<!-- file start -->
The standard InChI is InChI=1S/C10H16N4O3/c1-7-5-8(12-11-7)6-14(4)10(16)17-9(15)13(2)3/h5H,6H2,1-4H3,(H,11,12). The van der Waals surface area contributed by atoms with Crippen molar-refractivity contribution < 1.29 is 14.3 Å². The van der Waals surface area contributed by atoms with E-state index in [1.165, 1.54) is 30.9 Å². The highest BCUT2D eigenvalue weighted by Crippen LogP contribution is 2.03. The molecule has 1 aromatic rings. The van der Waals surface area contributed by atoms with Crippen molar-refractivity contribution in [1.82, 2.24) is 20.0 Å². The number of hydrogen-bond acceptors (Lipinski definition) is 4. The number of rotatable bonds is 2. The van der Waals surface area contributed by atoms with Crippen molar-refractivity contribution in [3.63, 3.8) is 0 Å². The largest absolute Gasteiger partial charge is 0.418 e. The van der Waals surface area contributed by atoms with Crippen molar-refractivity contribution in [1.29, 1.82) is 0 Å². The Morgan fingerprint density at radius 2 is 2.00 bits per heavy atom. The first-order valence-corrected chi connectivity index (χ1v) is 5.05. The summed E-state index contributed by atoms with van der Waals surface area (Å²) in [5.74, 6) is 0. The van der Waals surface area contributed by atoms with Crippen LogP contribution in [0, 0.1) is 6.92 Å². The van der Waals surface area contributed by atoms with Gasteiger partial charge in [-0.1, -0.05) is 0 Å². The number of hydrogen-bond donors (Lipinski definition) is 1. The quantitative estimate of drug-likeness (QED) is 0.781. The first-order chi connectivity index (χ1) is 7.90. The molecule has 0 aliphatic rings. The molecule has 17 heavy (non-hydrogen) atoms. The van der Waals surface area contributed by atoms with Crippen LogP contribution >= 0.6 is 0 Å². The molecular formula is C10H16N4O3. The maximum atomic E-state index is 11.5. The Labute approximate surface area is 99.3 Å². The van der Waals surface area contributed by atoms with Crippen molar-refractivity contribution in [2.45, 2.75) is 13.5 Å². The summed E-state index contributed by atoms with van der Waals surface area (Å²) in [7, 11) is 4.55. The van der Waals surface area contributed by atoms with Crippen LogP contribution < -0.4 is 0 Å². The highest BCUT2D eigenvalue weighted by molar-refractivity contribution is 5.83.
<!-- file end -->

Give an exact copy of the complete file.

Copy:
The standard InChI is InChI=1S/C10H16N4O3/c1-7-5-8(12-11-7)6-14(4)10(16)17-9(15)13(2)3/h5H,6H2,1-4H3,(H,11,12). The van der Waals surface area contributed by atoms with Crippen molar-refractivity contribution < 1.29 is 14.3 Å². The van der Waals surface area contributed by atoms with E-state index in [1.165, 1.54) is 30.9 Å². The highest BCUT2D eigenvalue weighted by Crippen LogP contribution is 2.03. The molecule has 1 aromatic rings. The van der Waals surface area contributed by atoms with Crippen molar-refractivity contribution in [1.82, 2.24) is 20.0 Å². The number of hydrogen-bond acceptors (Lipinski definition) is 4. The number of rotatable bonds is 2. The van der Waals surface area contributed by atoms with Crippen molar-refractivity contribution in [3.63, 3.8) is 0 Å². The largest absolute Gasteiger partial charge is 0.418 e. The van der Waals surface area contributed by atoms with Crippen molar-refractivity contribution in [1.29, 1.82) is 0 Å². The Morgan fingerprint density at radius 2 is 2.00 bits per heavy atom. The first-order valence-corrected chi connectivity index (χ1v) is 5.05. The summed E-state index contributed by atoms with van der Waals surface area (Å²) in [5.74, 6) is 0. The van der Waals surface area contributed by atoms with Crippen LogP contribution in [0, 0.1) is 6.92 Å². The van der Waals surface area contributed by atoms with Gasteiger partial charge in [-0.1, -0.05) is 0 Å². The number of hydrogen-bond donors (Lipinski definition) is 1. The quantitative estimate of drug-likeness (QED) is 0.781. The first-order chi connectivity index (χ1) is 7.90. The molecule has 0 aliphatic rings. The molecule has 17 heavy (non-hydrogen) atoms. The van der Waals surface area contributed by atoms with Crippen LogP contribution >= 0.6 is 0 Å². The molecular formula is C10H16N4O3. The maximum atomic E-state index is 11.5. The Labute approximate surface area is 99.3 Å². The van der Waals surface area contributed by atoms with Crippen molar-refractivity contribution in [2.45, 2.75) is 13.5 Å². The summed E-state index contributed by atoms with van der Waals surface area (Å²) in [7, 11) is 4.55. The van der Waals surface area contributed by atoms with Crippen LogP contribution < -0.4 is 0 Å². The highest BCUT2D eigenvalue weighted by molar-refractivity contribution is 5.83.